Sampling biases and reproducibility: experimental design decisions affect behavioural responses in hermit crabs

Anna Hills, Michael Munro Webster*

*Corresponding author for this work

Research output: Contribution to journalArticlepeer-review

2 Citations (Scopus)
9 Downloads (Pure)

Abstract

How important are sampling and experimental design decisions in shaping test subject behaviour under laboratory conditions? We examined the effects of circatidal rhythm, time held in captivity, sampling location (open or covered areas of habitat), acclimation period and water depth on activity and emergence latency in hermit crabs (Pagurus bernhardus). We found that subjects held in captivity for 1 month and those collected from the open were faster to emerge from their shells after disturbance compared, respectively, to those tested after 1 day in captivity or collected from beneath cover. We also found that subjects tested after shorter acclimation periods were more active than those tested following longer acclimation periods. Our findings reveal that sampling and study design decisions can have pronounced influences on subject behaviour measured under otherwise common conditions, with potentially important implications for interpretation and reproducibility of findings. As researchers we should take care to explicitly consider how sampling biases and effects arising from our experimental protocols might affect the behavioural responses of test subjects. Doing so can help us make more reasonable generalizations beyond our subject pool, draw better-informed comparisons between studies and achieve greater reproducibility of findings.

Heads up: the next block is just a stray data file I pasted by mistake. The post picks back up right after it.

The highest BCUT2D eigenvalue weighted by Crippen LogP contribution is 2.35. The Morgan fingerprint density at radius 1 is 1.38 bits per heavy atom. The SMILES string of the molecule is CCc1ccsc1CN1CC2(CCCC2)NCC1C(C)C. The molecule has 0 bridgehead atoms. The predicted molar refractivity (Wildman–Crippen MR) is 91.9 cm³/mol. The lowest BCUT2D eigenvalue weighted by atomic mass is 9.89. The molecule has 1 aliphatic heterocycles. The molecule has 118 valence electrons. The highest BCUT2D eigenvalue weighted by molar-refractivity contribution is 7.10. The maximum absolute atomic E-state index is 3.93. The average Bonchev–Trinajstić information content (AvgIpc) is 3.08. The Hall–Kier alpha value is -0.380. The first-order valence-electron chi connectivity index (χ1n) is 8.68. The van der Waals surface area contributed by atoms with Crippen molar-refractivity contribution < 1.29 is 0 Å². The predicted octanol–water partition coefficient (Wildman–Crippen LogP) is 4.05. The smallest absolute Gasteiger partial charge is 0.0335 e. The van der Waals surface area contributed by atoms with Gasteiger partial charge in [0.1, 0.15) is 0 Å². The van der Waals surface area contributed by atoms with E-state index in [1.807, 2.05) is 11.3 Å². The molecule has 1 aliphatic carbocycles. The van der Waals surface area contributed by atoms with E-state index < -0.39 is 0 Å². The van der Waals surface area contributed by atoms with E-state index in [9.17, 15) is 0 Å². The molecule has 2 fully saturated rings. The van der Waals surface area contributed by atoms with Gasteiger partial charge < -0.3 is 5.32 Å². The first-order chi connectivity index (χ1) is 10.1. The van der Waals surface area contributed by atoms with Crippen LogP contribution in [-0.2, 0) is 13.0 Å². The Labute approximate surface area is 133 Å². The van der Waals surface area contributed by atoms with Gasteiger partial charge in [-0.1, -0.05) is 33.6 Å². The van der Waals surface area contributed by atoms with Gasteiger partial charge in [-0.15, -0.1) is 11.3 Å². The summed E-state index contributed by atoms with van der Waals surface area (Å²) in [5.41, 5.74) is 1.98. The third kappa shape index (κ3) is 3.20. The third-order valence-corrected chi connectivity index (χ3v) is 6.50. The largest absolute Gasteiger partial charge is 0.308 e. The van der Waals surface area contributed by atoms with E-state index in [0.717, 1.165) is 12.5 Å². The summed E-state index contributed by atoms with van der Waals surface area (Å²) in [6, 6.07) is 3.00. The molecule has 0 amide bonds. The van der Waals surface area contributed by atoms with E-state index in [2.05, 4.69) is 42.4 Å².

Original languageEnglish
Pages (from-to)101-110
Number of pages10
JournalAnimal Behaviour
Volume194
Early online date14 Oct 2022
DOIs
Publication statusPublished - 1 Dec 2022

Keywords

  • Boldness
  • Enrichment
  • Neophobia
  • Replication
  • Reproducibility
  • STRANGE

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